Pearl Lam Galleries is pleased to present the summer group exhibition Undercurrents in Shanghai, organised by the galleries' associate curator Xia Jing. Through a presentation of diverse and independent practices by each exhibiting artist, the exhibition interweaves hidden clues as to how remains of the past renew themselves in the present day and how poetics and critical thoughts complement each other. The exhibition also explores recurring key words such as self-consciousness and perceptual vitality, as well as imagination and its penetration into reality, which are 'potentials' that call for the challenging of existing boundaries, alertness of consciousness, and visibility of silent thoughts. Participating artists include Li Yongbin (b. 1963), Mu Xue (b. 1979), Shi Yiran (b. 1983), Tao Yi (b. 1978), Wu Chao (b. 1977), Zhou Maiyou (b. 1936), Zhu Xiaohe (b. 1956), and Zhu Jinshi (b. 1954). As a special feature, the exhibition will present both early and recent works by Star Group member Zhou Maiyou, which have never been exhibited before, together with works from the 1980s by Zhu Jinshi, to whom Zhou Maiyou has been both a mentor and friend. The revealing of both historic and current works to the public casts doubt on how modernity and contemporaneity are defined in today's art.
'The sky is thinking. The tumbling clouds are its brain, and I am floating with the dust. I was a hard rock, but I was weathered and now am weightless.' This poem was written by Stars Group member Zhou Maiyou, who was born in 1936. Since 2000, he has often used poetry and painting to express his feelings and thoughts regarding his life in reclusion. His poetry shows a vast world, and his paintings convey a free and comfortable state of mind and witty sense of humour, while showing pure and bright images created using distinctive techniques. Zhou began painting in the 1960s; in the late 1970s and early 1980s, he displayed his paintings on the Democracy Wall on Xidan Street in Beijing and participated in two editions of the Stars Art Exhibition. He was one of the earliest practitioners of modernist art in China with his early paintings merging cubism with a practice of freely and faithfully expressing his mood at the time of painting. As a result, younger generation artists of his period have called his art 'decadent' or 'pioneering works of romantic avant-garde'. In the late 1970s, Zhu Jinshi often painted alongside Zhou at his home located on West Gulou Street, and the two shared a sort of master-student relationship. During this time, Zhu unconsciously catalysed an important shift in his personal creations. It was also a period of artistic freedom shared by two individuals incompatible with the social environment of that time. The current works of Tao Yi, a younger generation artist, also maintain that considerable freedom and openness. His paintings have shifted from initial rigorous and orderly portrayals to free and improvised representations. Tao regards art as a natural expression of life and believes one should not deliberately set limits for him or herself.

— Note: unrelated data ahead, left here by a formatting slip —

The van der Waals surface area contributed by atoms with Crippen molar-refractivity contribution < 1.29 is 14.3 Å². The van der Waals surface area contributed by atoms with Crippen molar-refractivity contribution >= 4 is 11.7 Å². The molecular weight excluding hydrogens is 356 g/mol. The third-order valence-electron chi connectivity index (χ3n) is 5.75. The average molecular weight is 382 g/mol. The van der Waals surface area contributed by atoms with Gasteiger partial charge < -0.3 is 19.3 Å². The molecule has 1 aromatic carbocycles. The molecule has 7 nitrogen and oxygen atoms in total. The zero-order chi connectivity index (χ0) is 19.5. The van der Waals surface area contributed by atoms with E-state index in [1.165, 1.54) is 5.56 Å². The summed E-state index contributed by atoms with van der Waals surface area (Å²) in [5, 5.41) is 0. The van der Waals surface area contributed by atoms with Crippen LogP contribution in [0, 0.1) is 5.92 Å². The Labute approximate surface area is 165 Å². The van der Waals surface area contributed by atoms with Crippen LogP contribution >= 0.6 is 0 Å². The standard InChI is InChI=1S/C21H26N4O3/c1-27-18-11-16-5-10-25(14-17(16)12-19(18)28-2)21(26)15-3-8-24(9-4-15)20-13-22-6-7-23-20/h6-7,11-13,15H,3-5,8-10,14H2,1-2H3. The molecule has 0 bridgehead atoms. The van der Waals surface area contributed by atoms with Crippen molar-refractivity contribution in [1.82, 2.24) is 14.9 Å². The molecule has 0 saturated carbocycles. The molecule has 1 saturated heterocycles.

The painting process of Zhu Xiaohe is similar to a work of an ascetic. He interprets ideas through a metaphysical perspective. While painting, he lets a variety of images related to history and reality pop into his thought process, consciousness, and the picture itself, but he opposes reproducing reality in a subjective, figurative way. In his paintings, countless short lines are interlaced in a fine and precise manner. In the process of rewriting, disassembling, interpreting, and supplementing image resources, the kinetic energy generated by the picture gradually forms a difficult, ambiguous, complicated, silent, unrecognisable, and speculative visual language. He defines painting as a kind of writing of univocity, namely long-term, boring, manual operations that follow strict procedures and rules to let the painting return to an unbiased calmness and seriousness of the thought(s), embodied in the process of movement, opening up a pioneering, future-oriented perceptive space via artistic practice.